Historian Thomas P. Slaughter on the real significance of Lewis and Clark.
The Lewis and Clark expedition did not matter two centuries ago. The explorers were not the first to make the transcontinental journey, as they well knew, having been preceded in both travels and publication by the Canadian Alexander Mackenzie. They followed Cook, Vancouver, and dozens of trading ships that made landfall on the West Coast and had ongoing contacts with Indians in the Northwest, just as French and Anglo-Canadian fur traders had already engaged Indians east of the Rockies.
And if Lewis and Clark didn’t get there first, neither did they achieve any of the major goals of their expedition: they did not find a water route to the Pacific, a Lost Tribe of Israel, or Welsh Indians. During the return leg of their journey, they met up with traders who had believed them dead and were proceeding west nonetheless. The explorers’ survival and the information they brought back with them were irrelevant to the westward course of American empire. They did not publish their journals in a timely fashion and eventually did so, after Lewis’s death, in an abridgement that achieved limited circulation. Quickly, the explorers and their achievements faded from public memory.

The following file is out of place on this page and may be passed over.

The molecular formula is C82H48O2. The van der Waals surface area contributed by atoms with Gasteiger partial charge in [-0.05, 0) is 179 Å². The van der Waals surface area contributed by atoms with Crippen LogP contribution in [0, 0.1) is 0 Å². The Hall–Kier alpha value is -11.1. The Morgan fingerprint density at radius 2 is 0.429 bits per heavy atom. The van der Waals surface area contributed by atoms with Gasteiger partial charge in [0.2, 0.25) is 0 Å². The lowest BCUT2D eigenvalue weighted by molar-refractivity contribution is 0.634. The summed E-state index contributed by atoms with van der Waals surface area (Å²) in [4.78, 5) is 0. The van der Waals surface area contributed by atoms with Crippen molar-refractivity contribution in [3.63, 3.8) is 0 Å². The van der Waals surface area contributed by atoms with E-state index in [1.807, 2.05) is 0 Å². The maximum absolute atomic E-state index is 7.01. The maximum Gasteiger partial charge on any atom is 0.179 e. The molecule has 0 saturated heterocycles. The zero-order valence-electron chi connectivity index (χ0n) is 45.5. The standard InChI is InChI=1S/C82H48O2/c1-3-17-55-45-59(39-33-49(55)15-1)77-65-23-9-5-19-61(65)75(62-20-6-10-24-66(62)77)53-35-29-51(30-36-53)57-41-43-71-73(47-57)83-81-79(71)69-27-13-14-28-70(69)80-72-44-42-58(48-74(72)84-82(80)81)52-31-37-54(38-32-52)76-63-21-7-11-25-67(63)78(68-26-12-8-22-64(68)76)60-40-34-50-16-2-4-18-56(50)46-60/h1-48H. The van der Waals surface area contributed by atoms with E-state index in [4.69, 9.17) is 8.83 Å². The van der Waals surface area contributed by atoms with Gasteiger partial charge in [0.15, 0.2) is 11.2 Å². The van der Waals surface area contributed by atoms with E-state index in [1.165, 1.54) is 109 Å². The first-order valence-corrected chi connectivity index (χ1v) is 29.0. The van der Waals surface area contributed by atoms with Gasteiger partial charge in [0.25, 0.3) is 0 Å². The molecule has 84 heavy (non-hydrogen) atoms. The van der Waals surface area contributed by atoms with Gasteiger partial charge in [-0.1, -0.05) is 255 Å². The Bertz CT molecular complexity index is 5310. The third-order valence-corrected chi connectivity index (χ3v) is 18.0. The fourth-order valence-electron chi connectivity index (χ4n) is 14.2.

Lewis and Clark were rediscovered after the passing of the American frontier. Celebration of them is a twentieth-, now twenty-first-century phenomenon that reflects more on the creation of a national origins myth than it does the historical significance of the expedition in its own time….Lewis and Clark matter, then, because our nation needs their contribution to the multicultural and ecologically sensitive stories that we now tell about ourselves. They are central characters in the superficial “feel-good” brand of American history that catapults books to the top of nonfiction bestseller lists.
An interesting brief essay. Slaughter is the author of Exploring Lewis and Clark: Reflections on Men and Wilderness (2003).